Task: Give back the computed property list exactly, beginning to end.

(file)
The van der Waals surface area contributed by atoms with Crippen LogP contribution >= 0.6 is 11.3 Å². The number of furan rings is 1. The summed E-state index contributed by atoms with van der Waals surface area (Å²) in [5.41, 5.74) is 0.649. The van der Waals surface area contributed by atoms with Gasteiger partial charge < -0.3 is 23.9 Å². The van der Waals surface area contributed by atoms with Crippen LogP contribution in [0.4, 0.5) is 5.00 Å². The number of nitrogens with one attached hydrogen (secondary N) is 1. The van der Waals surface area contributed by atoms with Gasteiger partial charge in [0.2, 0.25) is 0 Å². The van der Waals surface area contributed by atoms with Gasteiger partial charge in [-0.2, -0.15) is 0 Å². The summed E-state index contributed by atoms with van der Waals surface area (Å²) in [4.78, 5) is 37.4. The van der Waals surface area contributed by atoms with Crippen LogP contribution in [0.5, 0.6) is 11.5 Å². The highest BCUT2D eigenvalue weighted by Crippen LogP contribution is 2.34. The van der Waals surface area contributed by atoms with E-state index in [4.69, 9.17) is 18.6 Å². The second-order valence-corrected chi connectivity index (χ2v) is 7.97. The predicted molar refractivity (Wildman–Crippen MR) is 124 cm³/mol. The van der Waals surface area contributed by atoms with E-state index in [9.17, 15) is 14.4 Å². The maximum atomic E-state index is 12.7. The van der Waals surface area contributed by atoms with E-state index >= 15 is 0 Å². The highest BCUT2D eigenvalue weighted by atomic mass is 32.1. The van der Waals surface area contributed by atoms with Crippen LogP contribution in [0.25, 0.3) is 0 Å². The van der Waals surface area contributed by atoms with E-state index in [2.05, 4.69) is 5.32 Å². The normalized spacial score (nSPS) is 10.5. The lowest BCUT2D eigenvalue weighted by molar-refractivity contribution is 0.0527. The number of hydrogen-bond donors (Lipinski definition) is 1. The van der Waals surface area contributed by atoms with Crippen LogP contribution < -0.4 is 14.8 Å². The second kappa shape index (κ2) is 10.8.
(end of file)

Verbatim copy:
The van der Waals surface area contributed by atoms with Crippen LogP contribution >= 0.6 is 11.3 Å². The number of furan rings is 1. The summed E-state index contributed by atoms with van der Waals surface area (Å²) in [5.41, 5.74) is 0.649. The van der Waals surface area contributed by atoms with Gasteiger partial charge < -0.3 is 23.9 Å². The van der Waals surface area contributed by atoms with Crippen LogP contribution in [0.4, 0.5) is 5.00 Å². The number of nitrogens with one attached hydrogen (secondary N) is 1. The van der Waals surface area contributed by atoms with Gasteiger partial charge in [0.2, 0.25) is 0 Å². The van der Waals surface area contributed by atoms with Gasteiger partial charge in [-0.2, -0.15) is 0 Å². The summed E-state index contributed by atoms with van der Waals surface area (Å²) in [4.78, 5) is 37.4. The van der Waals surface area contributed by atoms with Crippen LogP contribution in [0.5, 0.6) is 11.5 Å². The highest BCUT2D eigenvalue weighted by Crippen LogP contribution is 2.34. The van der Waals surface area contributed by atoms with E-state index in [4.69, 9.17) is 18.6 Å². The second-order valence-corrected chi connectivity index (χ2v) is 7.97. The predicted molar refractivity (Wildman–Crippen MR) is 124 cm³/mol. The van der Waals surface area contributed by atoms with E-state index in [9.17, 15) is 14.4 Å². The maximum atomic E-state index is 12.7. The van der Waals surface area contributed by atoms with E-state index >= 15 is 0 Å². The highest BCUT2D eigenvalue weighted by atomic mass is 32.1. The van der Waals surface area contributed by atoms with Crippen LogP contribution in [0.25, 0.3) is 0 Å². The van der Waals surface area contributed by atoms with E-state index in [2.05, 4.69) is 5.32 Å². The normalized spacial score (nSPS) is 10.5. The lowest BCUT2D eigenvalue weighted by molar-refractivity contribution is 0.0527. The number of hydrogen-bond donors (Lipinski definition) is 1. The van der Waals surface area contributed by atoms with Crippen LogP contribution < -0.4 is 14.8 Å². The second kappa shape index (κ2) is 10.8.